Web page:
William Kissam Vanderbilt I was an American heir, businessman, philanthropist and horsebreeder. Born into the Vanderbilt family, he managed his family's railroad investments.
From the late 1870s to the 1920s, the Vanderbilt family employed some of the United States's best Beaux-Arts architects and decorators to build an unequalled string of townhouses in New York City and East Coast palaces in the United States. Many of the Vanderbilt houses are now National Historic Landmarks. Some photographs of Vanderbilt's residences in New York are included in the Photographic series of American Architecture by Albert Levy (1870s).
Frederick William Vanderbilt was a member of the American Vanderbilt family. He was a director of the New York Central Railroad for 61 years, and also a director of the Pittsburgh and Lake Erie Railroad and of the Chicago and North Western Railroad.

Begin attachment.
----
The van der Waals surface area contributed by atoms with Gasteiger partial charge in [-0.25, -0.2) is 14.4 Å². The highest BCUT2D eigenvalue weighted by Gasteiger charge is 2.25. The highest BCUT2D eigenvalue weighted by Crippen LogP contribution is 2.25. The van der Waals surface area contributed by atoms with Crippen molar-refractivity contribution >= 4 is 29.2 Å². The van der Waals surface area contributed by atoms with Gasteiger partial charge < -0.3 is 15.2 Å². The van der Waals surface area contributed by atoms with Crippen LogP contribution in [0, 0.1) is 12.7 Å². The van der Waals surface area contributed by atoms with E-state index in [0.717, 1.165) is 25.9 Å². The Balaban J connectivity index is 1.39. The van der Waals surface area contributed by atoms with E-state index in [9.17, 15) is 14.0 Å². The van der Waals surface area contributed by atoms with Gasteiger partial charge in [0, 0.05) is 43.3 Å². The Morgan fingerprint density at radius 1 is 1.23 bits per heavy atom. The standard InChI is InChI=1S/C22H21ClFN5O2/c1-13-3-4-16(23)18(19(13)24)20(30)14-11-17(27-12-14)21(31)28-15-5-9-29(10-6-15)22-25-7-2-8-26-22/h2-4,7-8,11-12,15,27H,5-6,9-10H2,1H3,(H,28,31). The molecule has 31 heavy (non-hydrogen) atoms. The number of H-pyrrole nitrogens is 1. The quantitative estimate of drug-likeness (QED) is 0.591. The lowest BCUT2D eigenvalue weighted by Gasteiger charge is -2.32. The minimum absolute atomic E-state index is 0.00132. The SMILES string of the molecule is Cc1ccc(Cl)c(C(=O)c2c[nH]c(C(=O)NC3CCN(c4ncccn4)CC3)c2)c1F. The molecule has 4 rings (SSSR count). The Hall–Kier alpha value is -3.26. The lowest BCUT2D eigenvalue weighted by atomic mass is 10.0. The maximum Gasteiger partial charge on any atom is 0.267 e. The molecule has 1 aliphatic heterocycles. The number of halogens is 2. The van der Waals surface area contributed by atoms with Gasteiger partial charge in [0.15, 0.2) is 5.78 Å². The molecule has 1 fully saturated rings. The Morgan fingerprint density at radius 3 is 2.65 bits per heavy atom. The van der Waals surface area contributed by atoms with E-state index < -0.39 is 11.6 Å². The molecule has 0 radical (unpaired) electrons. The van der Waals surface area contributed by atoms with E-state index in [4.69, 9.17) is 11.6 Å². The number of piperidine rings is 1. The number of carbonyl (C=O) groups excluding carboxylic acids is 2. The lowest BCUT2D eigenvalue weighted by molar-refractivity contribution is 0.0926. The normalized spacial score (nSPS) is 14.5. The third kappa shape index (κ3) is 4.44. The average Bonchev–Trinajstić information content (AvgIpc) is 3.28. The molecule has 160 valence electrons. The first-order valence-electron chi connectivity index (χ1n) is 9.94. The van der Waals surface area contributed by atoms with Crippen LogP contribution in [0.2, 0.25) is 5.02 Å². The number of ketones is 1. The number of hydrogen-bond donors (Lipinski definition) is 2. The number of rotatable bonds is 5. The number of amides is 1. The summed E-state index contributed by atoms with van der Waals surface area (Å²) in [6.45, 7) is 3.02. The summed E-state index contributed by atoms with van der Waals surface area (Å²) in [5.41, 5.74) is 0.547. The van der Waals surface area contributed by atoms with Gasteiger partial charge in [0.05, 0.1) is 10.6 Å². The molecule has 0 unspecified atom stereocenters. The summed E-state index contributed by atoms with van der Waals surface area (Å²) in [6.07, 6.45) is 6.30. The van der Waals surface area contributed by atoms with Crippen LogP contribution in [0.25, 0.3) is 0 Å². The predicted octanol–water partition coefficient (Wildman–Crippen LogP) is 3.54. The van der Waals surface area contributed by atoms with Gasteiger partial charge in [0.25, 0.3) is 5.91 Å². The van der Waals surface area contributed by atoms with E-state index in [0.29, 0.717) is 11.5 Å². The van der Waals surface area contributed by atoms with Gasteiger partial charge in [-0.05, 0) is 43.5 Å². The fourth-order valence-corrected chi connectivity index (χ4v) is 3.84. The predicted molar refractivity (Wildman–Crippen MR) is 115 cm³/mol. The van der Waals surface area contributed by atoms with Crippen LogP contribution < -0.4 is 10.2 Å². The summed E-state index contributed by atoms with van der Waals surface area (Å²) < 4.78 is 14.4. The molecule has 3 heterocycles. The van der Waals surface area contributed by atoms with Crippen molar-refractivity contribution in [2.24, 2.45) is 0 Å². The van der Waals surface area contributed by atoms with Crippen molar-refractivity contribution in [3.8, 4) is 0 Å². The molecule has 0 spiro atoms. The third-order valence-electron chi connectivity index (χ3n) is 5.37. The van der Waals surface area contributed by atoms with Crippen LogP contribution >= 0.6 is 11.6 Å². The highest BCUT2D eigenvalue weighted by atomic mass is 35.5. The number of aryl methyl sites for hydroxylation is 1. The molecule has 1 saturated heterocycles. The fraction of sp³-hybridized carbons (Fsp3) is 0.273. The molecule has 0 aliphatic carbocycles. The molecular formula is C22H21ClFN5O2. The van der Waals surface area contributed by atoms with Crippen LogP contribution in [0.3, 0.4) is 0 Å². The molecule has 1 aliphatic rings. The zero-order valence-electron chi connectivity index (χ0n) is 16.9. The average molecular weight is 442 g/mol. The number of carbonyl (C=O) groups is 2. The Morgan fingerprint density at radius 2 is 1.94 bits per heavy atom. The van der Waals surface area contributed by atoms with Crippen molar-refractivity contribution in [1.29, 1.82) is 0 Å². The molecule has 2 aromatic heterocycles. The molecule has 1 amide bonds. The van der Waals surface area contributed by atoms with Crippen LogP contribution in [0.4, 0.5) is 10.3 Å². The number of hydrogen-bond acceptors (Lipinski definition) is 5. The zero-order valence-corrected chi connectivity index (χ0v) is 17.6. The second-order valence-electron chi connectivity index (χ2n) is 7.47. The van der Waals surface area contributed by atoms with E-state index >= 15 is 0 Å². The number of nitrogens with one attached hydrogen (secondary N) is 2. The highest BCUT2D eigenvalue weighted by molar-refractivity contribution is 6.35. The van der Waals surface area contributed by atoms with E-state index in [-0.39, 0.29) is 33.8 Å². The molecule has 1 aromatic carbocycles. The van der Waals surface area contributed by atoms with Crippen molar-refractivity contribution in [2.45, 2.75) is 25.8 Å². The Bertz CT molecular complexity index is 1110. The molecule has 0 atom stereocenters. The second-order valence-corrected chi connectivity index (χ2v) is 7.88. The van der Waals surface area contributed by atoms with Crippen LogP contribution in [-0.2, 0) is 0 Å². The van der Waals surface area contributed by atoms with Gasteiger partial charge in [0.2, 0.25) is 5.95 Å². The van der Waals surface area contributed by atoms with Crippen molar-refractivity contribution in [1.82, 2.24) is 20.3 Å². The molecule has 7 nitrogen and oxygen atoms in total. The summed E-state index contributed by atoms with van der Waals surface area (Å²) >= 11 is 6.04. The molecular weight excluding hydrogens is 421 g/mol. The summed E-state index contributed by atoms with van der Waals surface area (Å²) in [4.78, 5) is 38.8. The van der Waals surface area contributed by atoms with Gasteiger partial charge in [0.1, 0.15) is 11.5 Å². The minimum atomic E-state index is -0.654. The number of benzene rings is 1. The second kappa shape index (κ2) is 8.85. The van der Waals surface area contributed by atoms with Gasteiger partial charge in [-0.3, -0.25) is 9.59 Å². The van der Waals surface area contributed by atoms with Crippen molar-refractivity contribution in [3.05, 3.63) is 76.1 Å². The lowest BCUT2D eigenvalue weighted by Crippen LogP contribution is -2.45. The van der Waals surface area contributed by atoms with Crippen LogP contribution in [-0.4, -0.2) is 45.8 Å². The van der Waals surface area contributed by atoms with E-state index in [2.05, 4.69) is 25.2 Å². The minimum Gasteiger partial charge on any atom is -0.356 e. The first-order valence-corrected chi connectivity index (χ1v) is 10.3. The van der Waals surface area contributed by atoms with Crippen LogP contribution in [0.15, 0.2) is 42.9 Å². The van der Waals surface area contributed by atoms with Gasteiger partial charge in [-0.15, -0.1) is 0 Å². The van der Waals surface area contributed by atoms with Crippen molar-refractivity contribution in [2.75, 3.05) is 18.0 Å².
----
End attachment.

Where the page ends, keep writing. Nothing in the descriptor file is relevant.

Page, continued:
Idle Hour is a former Vanderbilt estate that is located in Oakdale on Long Island in Suffolk County, New York. It was completed in 1901 for William Kissam Vanderbilt. Once part of Dowling College, the mansion is one of the largest houses in the United States of America.
Henry White was a prominent U.S. diplomat during the 1890s and 1900s, and one of the signers of the Treaty of Versailles.
Alice Vanderbilt Shepard Morris was a member of the Vanderbilt family. She co-founded the International Auxiliary Language Association (IALA).
Emily Thorn Vanderbilt was an American philanthropist and a member of the prominent Vanderbilt family. She financed the creation of New York's Sloane Hospital for Women in 1888 with an endowment of more than $1,000,000.
Dave Hennen Morris was an American lawyer, diplomat, and Thoroughbred racehorse owner who co-founded the International Auxiliary Language Association (IALA).
:About the historian, born 1934, see Paul Dukes (historian).